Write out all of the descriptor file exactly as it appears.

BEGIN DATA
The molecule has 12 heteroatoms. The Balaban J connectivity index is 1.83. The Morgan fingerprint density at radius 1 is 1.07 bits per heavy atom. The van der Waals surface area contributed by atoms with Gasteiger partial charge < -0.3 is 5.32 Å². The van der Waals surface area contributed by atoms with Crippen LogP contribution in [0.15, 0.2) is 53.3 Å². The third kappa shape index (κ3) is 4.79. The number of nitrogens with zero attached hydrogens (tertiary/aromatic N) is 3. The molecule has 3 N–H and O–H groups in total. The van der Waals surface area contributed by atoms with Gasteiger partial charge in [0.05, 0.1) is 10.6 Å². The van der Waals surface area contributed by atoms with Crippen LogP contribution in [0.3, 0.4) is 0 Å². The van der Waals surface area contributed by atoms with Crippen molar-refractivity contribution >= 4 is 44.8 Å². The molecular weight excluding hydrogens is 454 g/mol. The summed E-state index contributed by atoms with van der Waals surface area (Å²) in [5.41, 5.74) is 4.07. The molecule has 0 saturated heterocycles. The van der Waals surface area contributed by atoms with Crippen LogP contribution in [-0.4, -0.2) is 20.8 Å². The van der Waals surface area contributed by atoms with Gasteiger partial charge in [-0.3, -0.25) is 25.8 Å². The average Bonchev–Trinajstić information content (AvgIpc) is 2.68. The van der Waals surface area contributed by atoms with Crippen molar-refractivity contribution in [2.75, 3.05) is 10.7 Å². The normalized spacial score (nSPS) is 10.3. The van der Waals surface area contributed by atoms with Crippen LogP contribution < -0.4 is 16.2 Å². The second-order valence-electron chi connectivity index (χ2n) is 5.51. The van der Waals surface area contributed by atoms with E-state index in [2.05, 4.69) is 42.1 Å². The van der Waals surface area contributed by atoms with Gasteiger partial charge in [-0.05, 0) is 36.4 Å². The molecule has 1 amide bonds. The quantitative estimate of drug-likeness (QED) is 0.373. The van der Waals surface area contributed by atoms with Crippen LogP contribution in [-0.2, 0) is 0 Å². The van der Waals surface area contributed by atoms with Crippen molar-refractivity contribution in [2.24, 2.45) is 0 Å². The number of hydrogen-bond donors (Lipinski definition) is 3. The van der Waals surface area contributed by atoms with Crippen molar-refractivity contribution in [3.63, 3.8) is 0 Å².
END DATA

The molecule has 12 heteroatoms. The Balaban J connectivity index is 1.83. The Morgan fingerprint density at radius 1 is 1.07 bits per heavy atom. The van der Waals surface area contributed by atoms with Gasteiger partial charge < -0.3 is 5.32 Å². The van der Waals surface area contributed by atoms with Crippen LogP contribution in [0.15, 0.2) is 53.3 Å². The third kappa shape index (κ3) is 4.79. The number of nitrogens with zero attached hydrogens (tertiary/aromatic N) is 3. The molecule has 3 N–H and O–H groups in total. The van der Waals surface area contributed by atoms with Gasteiger partial charge in [0.05, 0.1) is 10.6 Å². The van der Waals surface area contributed by atoms with Crippen LogP contribution in [0.3, 0.4) is 0 Å². The van der Waals surface area contributed by atoms with Crippen molar-refractivity contribution >= 4 is 44.8 Å². The molecular weight excluding hydrogens is 454 g/mol. The summed E-state index contributed by atoms with van der Waals surface area (Å²) in [5.41, 5.74) is 4.07. The molecule has 0 saturated heterocycles. The van der Waals surface area contributed by atoms with Crippen LogP contribution in [-0.4, -0.2) is 20.8 Å². The van der Waals surface area contributed by atoms with Gasteiger partial charge in [-0.3, -0.25) is 25.8 Å². The average Bonchev–Trinajstić information content (AvgIpc) is 2.68. The van der Waals surface area contributed by atoms with Crippen molar-refractivity contribution in [2.75, 3.05) is 10.7 Å². The normalized spacial score (nSPS) is 10.3. The van der Waals surface area contributed by atoms with Crippen LogP contribution < -0.4 is 16.2 Å². The second-order valence-electron chi connectivity index (χ2n) is 5.51. The van der Waals surface area contributed by atoms with E-state index in [2.05, 4.69) is 42.1 Å². The van der Waals surface area contributed by atoms with Gasteiger partial charge in [-0.05, 0) is 36.4 Å². The molecule has 1 amide bonds. The quantitative estimate of drug-likeness (QED) is 0.373. The van der Waals surface area contributed by atoms with Crippen LogP contribution in [-0.2, 0) is 0 Å². The van der Waals surface area contributed by atoms with Crippen molar-refractivity contribution in [2.24, 2.45) is 0 Å². The number of hydrogen-bond donors (Lipinski definition) is 3. The van der Waals surface area contributed by atoms with Crippen molar-refractivity contribution in [3.63, 3.8) is 0 Å².